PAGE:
Stories From My Idols: Part 1

“If you define your personality as creative, it only means you understand what is perceived to be creative by the world at large, so you’re really just following a rote creative template. That’s the opposite of creativity. Everybody is wrong about everything, just about all the time. But ANYWAY…” – Chuck Klosterman

Perhaps idol is a strong word, but then again, if those who sing on FOX three nights a week are considered idols, maybe it’s not all that strong. Likely influence is a better term, but influence doesn’t seem to roll off the tongue the way idol does. Idol – A person or thing that is greatly admired, loved, or revered. Well, I do admire Chuck Klosterman, I do revere him, I don’t know if I’d say love – I don’t think he’d like that much. However, Klosterman will always be one of my main sources of inspiration, one of the writers who helped push me into this uncertain terrain that is journalism.

Klosterman’s style is one that I try to incorporate into feature writing whenever the opportunity presents itself. His ability to paint pictures through his words, to establish connections between objects that many could see no relation whatsoever, and his aptitude in incorporating himself and his thoughts into the story are unmatched. I’ve spent countless days (weeks, months) writing random essays that attempt to make sense of the world which we are living in the same way Klosterman does, but after being thrown into the traditional newswriting mix, I haven’t experimented in years. Not since a summer spent living with my grandmother in southeast Ottawa where I worked ten to twelve hour days doing nothing but laying interlocking stone and sod, when coming home to write about the culture that surrounded me was what I looked forward to at the end of each and every day – along with my Grandma’s fantastic cooking, of course – have I picked up the pen in such a way. Yet, the desire returns every time I read a piece of his.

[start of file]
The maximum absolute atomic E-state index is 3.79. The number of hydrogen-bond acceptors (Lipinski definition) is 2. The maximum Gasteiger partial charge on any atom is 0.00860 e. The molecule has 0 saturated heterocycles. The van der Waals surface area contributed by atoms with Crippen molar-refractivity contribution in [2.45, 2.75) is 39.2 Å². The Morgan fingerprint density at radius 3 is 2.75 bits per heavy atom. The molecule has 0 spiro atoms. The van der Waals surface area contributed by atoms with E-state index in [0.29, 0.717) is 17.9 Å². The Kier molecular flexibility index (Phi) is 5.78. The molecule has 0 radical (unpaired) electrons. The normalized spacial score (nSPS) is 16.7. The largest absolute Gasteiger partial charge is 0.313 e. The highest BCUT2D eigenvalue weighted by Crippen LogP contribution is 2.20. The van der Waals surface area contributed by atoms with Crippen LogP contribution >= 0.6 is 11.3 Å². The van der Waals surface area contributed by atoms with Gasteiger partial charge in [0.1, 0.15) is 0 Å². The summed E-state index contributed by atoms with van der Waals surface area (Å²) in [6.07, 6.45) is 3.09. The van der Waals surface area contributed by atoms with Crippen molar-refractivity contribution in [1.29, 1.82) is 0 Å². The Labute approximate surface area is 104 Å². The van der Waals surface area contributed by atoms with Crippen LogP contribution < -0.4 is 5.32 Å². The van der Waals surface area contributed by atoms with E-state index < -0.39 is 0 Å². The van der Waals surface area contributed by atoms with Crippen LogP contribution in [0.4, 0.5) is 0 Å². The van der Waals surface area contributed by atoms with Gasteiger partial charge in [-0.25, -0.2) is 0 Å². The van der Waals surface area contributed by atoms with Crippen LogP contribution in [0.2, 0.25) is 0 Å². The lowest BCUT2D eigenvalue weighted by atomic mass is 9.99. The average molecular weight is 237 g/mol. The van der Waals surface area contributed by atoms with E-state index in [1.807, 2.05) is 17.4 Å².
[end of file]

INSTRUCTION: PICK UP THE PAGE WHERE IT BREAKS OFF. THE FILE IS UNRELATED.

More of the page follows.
That is why tonight I present you with a selected reading of his, from Chuck Klosterman IV.

Please enjoy, McDiculous.

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